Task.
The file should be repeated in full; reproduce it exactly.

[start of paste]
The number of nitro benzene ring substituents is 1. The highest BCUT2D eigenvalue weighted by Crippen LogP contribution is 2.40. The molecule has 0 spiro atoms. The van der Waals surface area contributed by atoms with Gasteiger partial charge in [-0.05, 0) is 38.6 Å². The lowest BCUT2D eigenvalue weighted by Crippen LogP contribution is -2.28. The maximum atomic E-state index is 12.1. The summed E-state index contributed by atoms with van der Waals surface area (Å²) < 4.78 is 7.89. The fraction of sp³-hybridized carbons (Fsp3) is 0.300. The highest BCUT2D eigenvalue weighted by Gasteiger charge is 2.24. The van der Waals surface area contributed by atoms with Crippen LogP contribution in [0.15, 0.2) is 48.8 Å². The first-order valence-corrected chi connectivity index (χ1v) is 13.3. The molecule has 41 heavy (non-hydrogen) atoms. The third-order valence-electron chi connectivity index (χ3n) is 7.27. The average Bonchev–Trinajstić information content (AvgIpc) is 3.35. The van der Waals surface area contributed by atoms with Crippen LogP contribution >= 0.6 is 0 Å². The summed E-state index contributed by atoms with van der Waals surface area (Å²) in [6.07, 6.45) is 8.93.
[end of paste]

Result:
The number of nitro benzene ring substituents is 1. The highest BCUT2D eigenvalue weighted by Crippen LogP contribution is 2.40. The molecule has 0 spiro atoms. The van der Waals surface area contributed by atoms with Gasteiger partial charge in [-0.05, 0) is 38.6 Å². The lowest BCUT2D eigenvalue weighted by Crippen LogP contribution is -2.28. The maximum atomic E-state index is 12.1. The summed E-state index contributed by atoms with van der Waals surface area (Å²) < 4.78 is 7.89. The fraction of sp³-hybridized carbons (Fsp3) is 0.300. The highest BCUT2D eigenvalue weighted by Gasteiger charge is 2.24. The van der Waals surface area contributed by atoms with Crippen LogP contribution in [0.15, 0.2) is 48.8 Å². The first-order valence-corrected chi connectivity index (χ1v) is 13.3. The molecule has 41 heavy (non-hydrogen) atoms. The third-order valence-electron chi connectivity index (χ3n) is 7.27. The average Bonchev–Trinajstić information content (AvgIpc) is 3.35. The van der Waals surface area contributed by atoms with Crippen LogP contribution >= 0.6 is 0 Å². The summed E-state index contributed by atoms with van der Waals surface area (Å²) in [6.07, 6.45) is 8.93.